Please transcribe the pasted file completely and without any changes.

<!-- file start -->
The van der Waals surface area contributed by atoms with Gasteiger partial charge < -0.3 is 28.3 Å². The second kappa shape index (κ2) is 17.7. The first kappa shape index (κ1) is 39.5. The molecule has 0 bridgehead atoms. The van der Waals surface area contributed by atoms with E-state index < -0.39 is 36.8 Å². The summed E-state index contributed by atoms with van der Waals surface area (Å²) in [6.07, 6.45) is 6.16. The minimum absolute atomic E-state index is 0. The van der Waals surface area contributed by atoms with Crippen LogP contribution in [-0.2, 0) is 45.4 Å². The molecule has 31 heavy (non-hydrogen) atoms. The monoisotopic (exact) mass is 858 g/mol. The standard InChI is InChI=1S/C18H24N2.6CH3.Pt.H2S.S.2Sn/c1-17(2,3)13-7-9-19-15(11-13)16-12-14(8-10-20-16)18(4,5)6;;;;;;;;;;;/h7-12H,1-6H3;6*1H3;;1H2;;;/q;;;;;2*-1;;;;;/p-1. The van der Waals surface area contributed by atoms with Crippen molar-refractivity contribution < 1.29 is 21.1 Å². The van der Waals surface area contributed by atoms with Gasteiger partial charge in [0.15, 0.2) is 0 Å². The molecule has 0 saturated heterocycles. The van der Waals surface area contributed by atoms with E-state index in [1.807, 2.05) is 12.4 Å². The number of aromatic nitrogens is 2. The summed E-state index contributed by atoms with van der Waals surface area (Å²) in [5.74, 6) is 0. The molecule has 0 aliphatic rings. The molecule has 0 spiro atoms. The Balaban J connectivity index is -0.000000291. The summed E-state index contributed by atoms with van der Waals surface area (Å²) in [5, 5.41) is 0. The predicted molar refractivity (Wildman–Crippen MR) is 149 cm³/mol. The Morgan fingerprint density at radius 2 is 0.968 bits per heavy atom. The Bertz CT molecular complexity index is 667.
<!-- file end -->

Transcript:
The van der Waals surface area contributed by atoms with Gasteiger partial charge < -0.3 is 28.3 Å². The second kappa shape index (κ2) is 17.7. The first kappa shape index (κ1) is 39.5. The molecule has 0 bridgehead atoms. The van der Waals surface area contributed by atoms with E-state index < -0.39 is 36.8 Å². The summed E-state index contributed by atoms with van der Waals surface area (Å²) in [6.07, 6.45) is 6.16. The minimum absolute atomic E-state index is 0. The van der Waals surface area contributed by atoms with Crippen LogP contribution in [-0.2, 0) is 45.4 Å². The molecule has 31 heavy (non-hydrogen) atoms. The monoisotopic (exact) mass is 858 g/mol. The standard InChI is InChI=1S/C18H24N2.6CH3.Pt.H2S.S.2Sn/c1-17(2,3)13-7-9-19-15(11-13)16-12-14(8-10-20-16)18(4,5)6;;;;;;;;;;;/h7-12H,1-6H3;6*1H3;;1H2;;;/q;;;;;2*-1;;;;;/p-1. The van der Waals surface area contributed by atoms with Crippen molar-refractivity contribution < 1.29 is 21.1 Å². The van der Waals surface area contributed by atoms with Gasteiger partial charge in [0.15, 0.2) is 0 Å². The molecule has 0 saturated heterocycles. The van der Waals surface area contributed by atoms with E-state index in [1.807, 2.05) is 12.4 Å². The number of aromatic nitrogens is 2. The summed E-state index contributed by atoms with van der Waals surface area (Å²) in [5.74, 6) is 0. The molecule has 0 aliphatic rings. The molecule has 0 spiro atoms. The Balaban J connectivity index is -0.000000291. The summed E-state index contributed by atoms with van der Waals surface area (Å²) in [5, 5.41) is 0. The predicted molar refractivity (Wildman–Crippen MR) is 149 cm³/mol. The Morgan fingerprint density at radius 2 is 0.968 bits per heavy atom. The Bertz CT molecular complexity index is 667.